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The CI-SONs amendments to the Security of Critical Infrastructure legislation has come into effect

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Written by Cheng Lim, Kirsten Bowe, Malcolm Brennan, Eveline Kuang and Redwan Hamed

TLDR

On 2 December 2021 changes to legislation came into force that gives the Government strong powers to take action in relation to cyber security incidents affecting ‘critical infrastructure assets’, including the power to obtain information, give directions and to authorise ASD to take direct action in relation to those assets. While the legislation also contains provisions that require entities that own or operate ‘critical infrastructure assets’ to notify Government of critical cyber security incidents, these will only apply to assets specified in rules which are yet to be made.

The new definitions of critical infrastructure assets also extend the definition of national security business under Australia’s foreign investment review regime, with consequential implications for investors in or owners of those businesses.

Background

The Commonwealth accepted the recommendations of the Parliamentary Joint Committee on Intelligence and Security (PJCIS) review of the original Security Legislation Amendment (Critical Infrastructure) Bill 2020 and has only enacted those elements of the bill that the PJCIS identified as being needed urgently to respond to growing cyber security threats, being:

  • the expanded definitions of critical infrastructure sectors and asset,
  • the mandatory notifications of cyber security incidents, and
  • the introduction of government assistance powers.

All other elements (risk management programs, SONs and enhanced cyber security obligations) that were in the original bill have been removed and will form part of a second bill to be introduced following further consultation with industry.

In conjunction with the amended bill being enacted and coming into force on 2 December 2021 as the Security Legislation Amendment (Critical Infrastructure) Act 2021 (Act)[1], on 8 December 2021, the Commonwealth also made the Security of Critical Infrastructure (Definitions) Rules 2021 that further define various types of critical infrastructure assets for the purposes of the Act. Further rules are expected to be made in due course to apply the reporting obligations and the cyber security incident notifications discussed below.

Our previous alert on the PJCIS’s advisory report and the progression of the original bill is available here. You can also find our other alerts on the critical infrastructure reforms to date herehere and here.

What does it mean for business?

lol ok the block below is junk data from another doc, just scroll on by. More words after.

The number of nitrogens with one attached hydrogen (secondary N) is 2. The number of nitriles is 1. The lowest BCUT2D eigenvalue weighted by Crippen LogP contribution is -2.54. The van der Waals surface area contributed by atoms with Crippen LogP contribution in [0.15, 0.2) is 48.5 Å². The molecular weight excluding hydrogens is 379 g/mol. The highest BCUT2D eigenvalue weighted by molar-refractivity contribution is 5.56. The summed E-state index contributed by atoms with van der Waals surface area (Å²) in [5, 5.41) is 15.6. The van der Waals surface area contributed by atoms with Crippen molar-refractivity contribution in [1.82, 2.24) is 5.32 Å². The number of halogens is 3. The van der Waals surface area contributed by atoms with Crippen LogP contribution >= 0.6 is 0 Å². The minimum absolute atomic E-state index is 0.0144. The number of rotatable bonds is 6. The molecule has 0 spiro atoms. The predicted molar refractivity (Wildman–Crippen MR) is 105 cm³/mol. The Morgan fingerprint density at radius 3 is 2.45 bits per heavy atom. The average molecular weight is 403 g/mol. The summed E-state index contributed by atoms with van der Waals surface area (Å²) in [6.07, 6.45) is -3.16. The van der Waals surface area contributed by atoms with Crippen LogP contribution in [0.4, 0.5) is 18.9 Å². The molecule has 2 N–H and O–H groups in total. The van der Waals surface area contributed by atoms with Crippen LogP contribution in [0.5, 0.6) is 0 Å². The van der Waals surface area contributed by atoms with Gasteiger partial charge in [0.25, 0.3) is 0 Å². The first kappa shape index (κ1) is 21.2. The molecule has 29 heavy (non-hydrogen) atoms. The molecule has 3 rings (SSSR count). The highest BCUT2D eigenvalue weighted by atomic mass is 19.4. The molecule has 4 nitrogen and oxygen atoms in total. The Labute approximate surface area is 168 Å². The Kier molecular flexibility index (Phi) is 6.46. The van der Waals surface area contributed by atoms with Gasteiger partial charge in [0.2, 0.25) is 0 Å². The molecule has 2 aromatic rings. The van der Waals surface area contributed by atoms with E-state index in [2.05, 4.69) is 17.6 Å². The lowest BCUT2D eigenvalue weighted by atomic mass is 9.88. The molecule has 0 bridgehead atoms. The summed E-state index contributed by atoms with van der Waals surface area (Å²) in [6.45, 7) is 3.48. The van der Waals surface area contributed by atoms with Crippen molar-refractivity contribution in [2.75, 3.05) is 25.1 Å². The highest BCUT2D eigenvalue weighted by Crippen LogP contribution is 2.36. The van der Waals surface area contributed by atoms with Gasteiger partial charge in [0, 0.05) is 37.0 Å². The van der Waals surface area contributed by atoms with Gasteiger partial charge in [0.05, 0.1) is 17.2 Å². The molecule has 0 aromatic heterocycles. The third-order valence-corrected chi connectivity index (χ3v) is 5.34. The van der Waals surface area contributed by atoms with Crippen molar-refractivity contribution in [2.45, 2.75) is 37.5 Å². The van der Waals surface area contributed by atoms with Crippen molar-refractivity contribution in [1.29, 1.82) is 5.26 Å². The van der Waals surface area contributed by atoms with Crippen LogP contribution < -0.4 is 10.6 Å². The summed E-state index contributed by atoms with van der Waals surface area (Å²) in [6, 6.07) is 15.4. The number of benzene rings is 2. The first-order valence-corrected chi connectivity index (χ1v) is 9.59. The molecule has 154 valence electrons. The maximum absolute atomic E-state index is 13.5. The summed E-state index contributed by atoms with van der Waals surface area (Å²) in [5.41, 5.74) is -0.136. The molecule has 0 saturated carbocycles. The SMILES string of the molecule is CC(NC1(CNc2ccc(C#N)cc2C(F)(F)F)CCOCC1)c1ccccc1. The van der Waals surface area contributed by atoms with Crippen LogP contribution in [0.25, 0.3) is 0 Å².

Owners and operators of assets in the key infrastructure sectors outlined below should undertake a review of their assets to determine the extent to which they may be critical infrastructure assets. If so, they need to ensure that they have procedures in place to:

  • notify the appropriate Government agency of the occurrence of relevant cyber security incidents affecting their critical infrastructure assets as we expect that these obligations will be implemented through the making of appropriate rules in the not too distant future (and as there will be no grace period for compliance with the obligations) ; and
  • comply with any information gathering requests, action directions or intervention requests that are given in respect of their critical infrastructure assets.

Expanded definition of ‘critical infrastructure sector’

With the coming into force of the Act, the Security of Critical Infrastructure Act 2018 (SOCI Act) has now been amended to cover critical infrastructure assets (and their owners and operators – i.e., their responsible entities) in the following 11 sectors:

  • Communications
  • Data storage or processing
  • Financial services and markets
  • Water and sewerage
  • Energy
  • Healthcare and medical
  • Higher education and research
  • Food and grocery
  • Transport
  • Space technology
  • Defence industry

One consequence of the expanded definitions of ‘critical infrastructure assets’ is that the existing obligations under the SOCI Act to provide operational and interest and control information will now apply to the new critical infrastructure assets and their responsible entities. However, these reporting obligations do not have effect in relation to the new critical infrastructure assets until ‘switched on’ under rules that are yet to be made under the SOCI Act. Once ‘switched on’, a grace period of 6 months will commence before those reporting obligations above apply.

Assets previously classified as “critical infrastructure” are already governed by the legislation and remain subject to their existing obligations.

Notification of cyber security incidents

Responsible entities for critical infrastructure assets will be required to notify Government of cyber security incidents. As is the case with the reporting obligations above, the notification provisions are not yet in force but will be ‘switched on’ in respect of critical infrastructure assets under rules that are yet to be made. There will be no grace period for compliance with the notification provisions.

There are 2 classes of incidents that must be notified: